It didn’t take long until you were booked nationally and internationally. How did it feel to receive that kind of attention early on in your path as a DJ?
Simultaneously amazing and strange and overwhelming, all and none of those feelings at once. To be honest it’s all been quite serendipitous—the fact that I’ve survived this long in my life, let alone made it out of Cleveland and doing music in the uncompromising manner I’ve been able to do it is nothing short of a series of miracles and determination. When we all began throwing parties, there was zero incentive to “make it” or to even “become a DJ”—it was simply about creating space for people to hear strange, amazing music, to dance, and to connect with each other. It’s hard for me to even remember how that evolved into being booked more and travelling, but, yeah, it’s something I try to remain intensely grateful for. It always feels amazing to have people connect with what I do and say it changed their perspective on music, themselves, their surroundings, whatever it may be. I do feel like the journey has felt quite natural in a way with how things have grown. It’s helped me gain confidence in my sound through the way people have told me since day zero that my friends and I play upon some unique vibrations in the world. Everything that’s happened in my life the last eight years is beyond anything I would’ve thought was possible before then.
Eris Drew soon became an important like-minded spirit and friend and together with ADAB, you started organising the Motherbeat parties in 2018. What was the concept behind the series?
For me, there is not much overarching concept behind the series besides creating open and welcoming spaces for people to be able to engage with music passionately. What I enjoy about the few Motherbeat parties that have happened is that it’s a rotating cast of DJs and people helping make it happen in various sections in the world—only two have happened in Pittsburgh where ADAB and I are currently based, but others have occured in Seattle, Berlin, and hopefully more cities in the future with likeminded lovers of music. The main thing I like to see happen with it is spaces that allow for engaged dancing and interaction with one another, keeping alcohol at a BYOB status with no sale of it in the space/venue, and keep the experience open for interpretation for everyone in attendance helping create it. It’s been a true joy to be able to have these events split between ADAB, Eris, and I almost having rotating extended “resident” sets we do at different parts of the night, followed by Farplane engaging in other layers of deep listening to ease out of dancing. If anything, I think “deep listening” is as close to a concept as it might be—listening in musical forms, physical forms, interpersonal forms with a different intention than we’re subject to in the world. “Motherbeat” itself is to me only one phrase or word of many that can help speak to the interconnectivity of all things and each of our own individual experiences with that, while also defying any sort of absolutist definitions around it. As much as there is power in giving wording/language to experience, there is a lot of power and depth in the ephemeral and experiential nature of phenomena. I would always encourage anyone to find their own meaning to exist in conversation with the intent behind anything I am a part of.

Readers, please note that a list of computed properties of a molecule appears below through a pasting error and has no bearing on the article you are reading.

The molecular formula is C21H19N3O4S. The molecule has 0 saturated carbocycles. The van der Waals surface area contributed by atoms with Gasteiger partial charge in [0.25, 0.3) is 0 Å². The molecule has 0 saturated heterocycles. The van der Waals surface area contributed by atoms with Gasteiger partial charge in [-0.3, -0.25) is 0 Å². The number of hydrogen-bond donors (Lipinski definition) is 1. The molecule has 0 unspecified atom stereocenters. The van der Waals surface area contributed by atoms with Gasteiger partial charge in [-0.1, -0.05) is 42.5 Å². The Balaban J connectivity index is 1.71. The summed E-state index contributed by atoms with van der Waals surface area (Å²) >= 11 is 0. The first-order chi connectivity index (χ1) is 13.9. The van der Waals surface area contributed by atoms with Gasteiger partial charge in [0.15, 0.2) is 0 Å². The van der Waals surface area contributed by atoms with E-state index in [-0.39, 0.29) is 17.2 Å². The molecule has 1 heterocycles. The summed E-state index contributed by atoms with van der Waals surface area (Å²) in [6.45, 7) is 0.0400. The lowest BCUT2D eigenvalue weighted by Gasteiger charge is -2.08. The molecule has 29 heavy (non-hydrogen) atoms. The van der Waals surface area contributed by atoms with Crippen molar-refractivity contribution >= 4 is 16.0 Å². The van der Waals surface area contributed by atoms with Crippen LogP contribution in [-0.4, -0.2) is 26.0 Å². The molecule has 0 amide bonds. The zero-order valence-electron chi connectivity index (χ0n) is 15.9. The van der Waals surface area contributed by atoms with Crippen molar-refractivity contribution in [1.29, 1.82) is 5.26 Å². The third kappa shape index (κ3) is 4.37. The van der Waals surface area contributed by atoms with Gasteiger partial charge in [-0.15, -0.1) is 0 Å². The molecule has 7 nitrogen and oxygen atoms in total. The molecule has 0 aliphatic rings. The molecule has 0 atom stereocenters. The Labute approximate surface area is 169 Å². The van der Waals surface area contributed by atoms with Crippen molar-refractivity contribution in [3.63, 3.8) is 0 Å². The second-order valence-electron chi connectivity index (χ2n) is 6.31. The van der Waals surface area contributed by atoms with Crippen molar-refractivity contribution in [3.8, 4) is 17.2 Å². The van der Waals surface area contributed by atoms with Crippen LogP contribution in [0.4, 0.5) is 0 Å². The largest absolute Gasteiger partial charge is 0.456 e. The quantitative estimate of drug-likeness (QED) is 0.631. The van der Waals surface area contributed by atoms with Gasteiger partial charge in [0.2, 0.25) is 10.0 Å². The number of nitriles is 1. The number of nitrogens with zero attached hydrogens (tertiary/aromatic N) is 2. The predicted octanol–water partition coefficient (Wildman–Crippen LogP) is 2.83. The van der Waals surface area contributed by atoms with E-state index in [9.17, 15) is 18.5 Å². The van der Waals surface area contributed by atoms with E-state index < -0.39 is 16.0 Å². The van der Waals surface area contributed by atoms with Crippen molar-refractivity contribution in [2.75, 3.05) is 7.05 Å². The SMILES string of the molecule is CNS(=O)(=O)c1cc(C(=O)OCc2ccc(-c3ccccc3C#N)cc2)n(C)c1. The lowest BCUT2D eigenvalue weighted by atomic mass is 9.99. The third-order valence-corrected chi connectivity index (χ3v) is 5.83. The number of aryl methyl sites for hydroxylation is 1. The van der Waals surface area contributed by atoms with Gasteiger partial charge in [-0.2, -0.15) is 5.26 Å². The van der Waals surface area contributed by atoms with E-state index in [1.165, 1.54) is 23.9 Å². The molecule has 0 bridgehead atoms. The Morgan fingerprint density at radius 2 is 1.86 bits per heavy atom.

Already the fifth Motherbeat edition was cancelled due to the pandemic and you didn’t play many gigs again until early 2022. How did you spend the first two years of the pandemic, and how was it getting back on the road after this? Your schedule seems to be pretty full right now.